Old trucks and bantam roosters

By Joe Cobb Crawford

My truck and I go way back.

Twenty-five years to be exact.

We’ve endured a lot together. For instance, 15 years ago a tornado/micro-burst felled a giant oak tree across my truck. The insurance company totaled it, but I didn’t have the heart to send my old truck to the junkyard. Instead, I had a body shop replace the busted windshield and straighten the bent fenders, hood and crushed cab top. No new paint job though. It’s uncouth down South to drive a working truck that looks brand new.
Then the cracked windshield pandemic descended on my truck. Two cracked windshields were replaced in six weeks. The third and current damaged windshield remains. It’s not a pretty sight, a prominent eye-high pock mark on the driver’s side, but I refuse to replace it. Why? “All new windshields will get damaged. Old damaged windshields never suffer a second damage.” Ten years later, my old truck has suffered no second windshield damage.

Critters are attracted to my truck. A snake once took up residence under the passenger seat. It’s also obliged numerous suicidal deer crossing hits over the years. But little deer or truck damage was ever sustained. Time and miles rolled on.

Six years ago, my old truck received some serious critter damage. Sparky, a rambunctious squirrel, assaulted it. He sabotaged the ignition system—gnawed several wires in two. Sparky’s demolition took me half a day to mend.
Two years after the squirrel assault, my truck sounded like it was coming down with COVID-19. A wrecker hauled it to the nearby dealership for treatment. A new transmission was needed. The cost was high, but my faithful old truck deserved the best. Another year rolled on.

Then it started spitting and sputtering and like me, lost its get-up-and-go. Again, a wrecker ride to the dealership. Two weeks later I was charged for replacing the fuel pump for the rear gasoline tank. But the service manager wanted to keep my old truck. “It’s still not running quite right,” he said. “I need to drive it a while to determine its problem.”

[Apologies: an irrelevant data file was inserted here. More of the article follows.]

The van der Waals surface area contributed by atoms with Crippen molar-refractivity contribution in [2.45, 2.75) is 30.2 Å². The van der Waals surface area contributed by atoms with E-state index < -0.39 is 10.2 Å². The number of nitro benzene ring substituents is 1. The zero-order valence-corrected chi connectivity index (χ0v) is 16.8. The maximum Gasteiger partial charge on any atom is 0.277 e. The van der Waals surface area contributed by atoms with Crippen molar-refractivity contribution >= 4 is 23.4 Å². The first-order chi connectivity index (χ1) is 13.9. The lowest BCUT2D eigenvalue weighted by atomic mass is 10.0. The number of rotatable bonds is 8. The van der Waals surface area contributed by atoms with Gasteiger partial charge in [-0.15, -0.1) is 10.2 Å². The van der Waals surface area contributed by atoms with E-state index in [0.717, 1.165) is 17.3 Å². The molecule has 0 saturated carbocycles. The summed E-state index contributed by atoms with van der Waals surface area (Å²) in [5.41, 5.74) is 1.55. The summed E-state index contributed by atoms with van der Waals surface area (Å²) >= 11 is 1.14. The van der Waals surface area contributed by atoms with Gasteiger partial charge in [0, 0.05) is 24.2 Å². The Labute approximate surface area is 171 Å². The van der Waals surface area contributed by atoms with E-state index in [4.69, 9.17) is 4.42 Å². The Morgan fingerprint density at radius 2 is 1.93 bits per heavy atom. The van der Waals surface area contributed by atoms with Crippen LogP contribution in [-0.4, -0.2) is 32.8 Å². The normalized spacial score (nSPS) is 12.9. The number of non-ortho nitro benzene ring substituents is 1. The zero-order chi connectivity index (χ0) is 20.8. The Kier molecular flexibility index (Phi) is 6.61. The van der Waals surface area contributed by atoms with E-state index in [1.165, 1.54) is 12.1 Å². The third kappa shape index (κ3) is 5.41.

A month passed. The dealership called and said, “Another problem was found and fixed. Pay your bill and come get it.” Over-excited, I rushed over to get my old truck.

It ran for only another month. The spitting and sputtering came back. After delivering me home one last time, my old truck died in my driveway. Never did it crank again. There it’s sat for four years.

Three weeks ago, bored with retirement and all the COVID-19 TV drama, I got a bright idea. I’d restore my old truck. Though I’m not an auto mechanic, I did some trouble-shooting. I discovered the fuel pump and tank level sensor for the rear tank weren’t working. This was the same fuel pump I’d paid the dealership to replace.

With limited tools, I removed the worn out fuel pump and level sensor. But first, a hazardous job had to be done: removing the gasoline tank. Without a lift rack or any means to remove the truck’s entire bed, this task was only slightly easier than childbirth. In the sweltering summer heat, flat on my back I went to work loosening rusty bolts.

Removing the gasoline tank required lots of elbow grease, WD-40, and insect repellant. I prevailed and got ’er done. Next the fuel pump and level sensor were removed. Something didn’t look right about them. The new fuel pump the dealership had allegedly installed only four years earlier looked old and worn. But I now had a bigger problem: Finding a replacement for the defective old “new pump.”

Two different dealerships were visited to buy a new fuel pump. Neither had one to sell me—“the manufacturer no longer makes fuel system parts for old trucks like yours” they told me. One dealership service manager confirmed something I didn’t want to believe: The fuel pump I had personally removed was 25 years old and was in fact the original equipment from the factory.

I don’t like to internet shop, but I had no choice. Immediately several fuel pump vendors popped up on my computer screen. I ordered and received one in three days. This, too, became a headache. This new pump was defective. It was a fire hazard waiting to explode.

I called my fuel pump vendor and reported that the part I’d received had flattened tubes and cut holes. A Far East lady with a flat accent told me she’d send me another pump “wory sun.” Like the first pump, it arrived in three days. It was identical to the first received pump—defective.

I telephoned the Far East lady again to report the second received defective pump. From her telephone I heard something most unusual, something I hadn’t heard since my childhood. It was bantam roosters crowing.

Speaking loudly over their crowing, the Far East lady assured me my money for the two defective pumps would be returned. The roosters stopped crowing. She said goodbye. I’m still waiting for my refund.

Internet shopping again, I looked for fuel pumps made only in the USA. None was found. The closest fuel pump vendor to the USA was located in Quebec, Canada. From them I ordered, received and installed a good quality pump last week. Its installation instructions were in French, but no problem. There was yet another bugaboo: my old truck’s “Quick Connect” fuel lines were rusted. Twenty-five years of accumulated rust made them “Non-Quick Disconnect” fuel lines. They’re presently soaking in penetrating oil. Tomorrow I’ll send a letter to the owner of the fraudulent dealership who four years ago charged me for, but did not replace the fuel pump on my old truck.